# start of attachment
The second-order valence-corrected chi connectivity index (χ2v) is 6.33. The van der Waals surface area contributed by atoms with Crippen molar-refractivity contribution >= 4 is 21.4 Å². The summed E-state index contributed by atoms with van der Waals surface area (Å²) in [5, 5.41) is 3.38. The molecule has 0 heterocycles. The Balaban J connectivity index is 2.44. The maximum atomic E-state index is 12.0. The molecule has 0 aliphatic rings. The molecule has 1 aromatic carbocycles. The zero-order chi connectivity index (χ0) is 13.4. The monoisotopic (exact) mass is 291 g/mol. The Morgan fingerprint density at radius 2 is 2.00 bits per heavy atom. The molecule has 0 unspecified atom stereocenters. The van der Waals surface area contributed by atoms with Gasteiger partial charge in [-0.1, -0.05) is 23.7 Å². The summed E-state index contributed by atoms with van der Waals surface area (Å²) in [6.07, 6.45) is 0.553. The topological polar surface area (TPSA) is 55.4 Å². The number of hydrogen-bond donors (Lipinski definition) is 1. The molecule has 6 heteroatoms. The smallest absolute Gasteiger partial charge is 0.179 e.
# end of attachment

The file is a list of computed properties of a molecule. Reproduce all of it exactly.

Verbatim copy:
The second-order valence-corrected chi connectivity index (χ2v) is 6.33. The van der Waals surface area contributed by atoms with Crippen molar-refractivity contribution >= 4 is 21.4 Å². The summed E-state index contributed by atoms with van der Waals surface area (Å²) in [5, 5.41) is 3.38. The molecule has 0 heterocycles. The Balaban J connectivity index is 2.44. The maximum atomic E-state index is 12.0. The molecule has 0 aliphatic rings. The molecule has 1 aromatic carbocycles. The zero-order chi connectivity index (χ0) is 13.4. The monoisotopic (exact) mass is 291 g/mol. The Morgan fingerprint density at radius 2 is 2.00 bits per heavy atom. The molecule has 0 unspecified atom stereocenters. The van der Waals surface area contributed by atoms with Gasteiger partial charge in [-0.1, -0.05) is 23.7 Å². The summed E-state index contributed by atoms with van der Waals surface area (Å²) in [6.07, 6.45) is 0.553. The topological polar surface area (TPSA) is 55.4 Å². The number of hydrogen-bond donors (Lipinski definition) is 1. The molecule has 6 heteroatoms. The smallest absolute Gasteiger partial charge is 0.179 e.